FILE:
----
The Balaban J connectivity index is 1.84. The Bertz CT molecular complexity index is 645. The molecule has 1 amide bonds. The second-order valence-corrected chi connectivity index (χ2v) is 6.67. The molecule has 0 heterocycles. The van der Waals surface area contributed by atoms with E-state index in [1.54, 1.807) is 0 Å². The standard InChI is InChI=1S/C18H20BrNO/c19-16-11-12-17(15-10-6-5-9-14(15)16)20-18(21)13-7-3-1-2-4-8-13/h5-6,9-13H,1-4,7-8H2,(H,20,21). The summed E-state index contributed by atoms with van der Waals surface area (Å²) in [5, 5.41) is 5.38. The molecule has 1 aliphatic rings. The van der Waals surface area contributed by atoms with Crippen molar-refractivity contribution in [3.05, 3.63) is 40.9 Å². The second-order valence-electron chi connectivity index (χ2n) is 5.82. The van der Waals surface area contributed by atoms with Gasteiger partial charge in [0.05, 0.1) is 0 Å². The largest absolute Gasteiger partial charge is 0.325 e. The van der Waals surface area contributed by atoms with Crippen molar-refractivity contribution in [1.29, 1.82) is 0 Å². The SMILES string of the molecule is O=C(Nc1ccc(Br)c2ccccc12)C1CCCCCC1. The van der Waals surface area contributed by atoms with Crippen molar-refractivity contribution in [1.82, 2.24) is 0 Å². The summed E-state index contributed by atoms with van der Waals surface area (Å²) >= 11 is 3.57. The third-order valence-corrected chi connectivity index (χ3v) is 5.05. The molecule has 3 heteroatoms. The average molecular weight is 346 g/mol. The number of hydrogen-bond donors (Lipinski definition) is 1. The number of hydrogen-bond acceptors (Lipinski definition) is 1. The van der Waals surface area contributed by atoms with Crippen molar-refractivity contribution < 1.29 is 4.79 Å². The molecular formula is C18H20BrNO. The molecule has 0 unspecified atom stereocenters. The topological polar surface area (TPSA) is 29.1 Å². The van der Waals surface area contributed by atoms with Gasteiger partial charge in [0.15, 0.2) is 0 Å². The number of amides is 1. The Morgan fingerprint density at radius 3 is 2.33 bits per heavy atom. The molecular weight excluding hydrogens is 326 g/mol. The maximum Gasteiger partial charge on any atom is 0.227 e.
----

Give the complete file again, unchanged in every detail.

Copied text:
The Balaban J connectivity index is 1.84. The Bertz CT molecular complexity index is 645. The molecule has 1 amide bonds. The second-order valence-corrected chi connectivity index (χ2v) is 6.67. The molecule has 0 heterocycles. The van der Waals surface area contributed by atoms with E-state index in [1.54, 1.807) is 0 Å². The standard InChI is InChI=1S/C18H20BrNO/c19-16-11-12-17(15-10-6-5-9-14(15)16)20-18(21)13-7-3-1-2-4-8-13/h5-6,9-13H,1-4,7-8H2,(H,20,21). The summed E-state index contributed by atoms with van der Waals surface area (Å²) in [5, 5.41) is 5.38. The molecule has 1 aliphatic rings. The van der Waals surface area contributed by atoms with Crippen molar-refractivity contribution in [3.05, 3.63) is 40.9 Å². The second-order valence-electron chi connectivity index (χ2n) is 5.82. The van der Waals surface area contributed by atoms with Gasteiger partial charge in [0.05, 0.1) is 0 Å². The largest absolute Gasteiger partial charge is 0.325 e. The van der Waals surface area contributed by atoms with Crippen molar-refractivity contribution in [1.29, 1.82) is 0 Å². The SMILES string of the molecule is O=C(Nc1ccc(Br)c2ccccc12)C1CCCCCC1. The van der Waals surface area contributed by atoms with Crippen molar-refractivity contribution in [1.82, 2.24) is 0 Å². The summed E-state index contributed by atoms with van der Waals surface area (Å²) >= 11 is 3.57. The third-order valence-corrected chi connectivity index (χ3v) is 5.05. The molecule has 3 heteroatoms. The average molecular weight is 346 g/mol. The number of hydrogen-bond donors (Lipinski definition) is 1. The number of hydrogen-bond acceptors (Lipinski definition) is 1. The van der Waals surface area contributed by atoms with Crippen molar-refractivity contribution < 1.29 is 4.79 Å². The molecular formula is C18H20BrNO. The molecule has 0 unspecified atom stereocenters. The topological polar surface area (TPSA) is 29.1 Å². The van der Waals surface area contributed by atoms with Gasteiger partial charge in [0.15, 0.2) is 0 Å². The number of amides is 1. The Morgan fingerprint density at radius 3 is 2.33 bits per heavy atom. The molecular weight excluding hydrogens is 326 g/mol. The maximum Gasteiger partial charge on any atom is 0.227 e.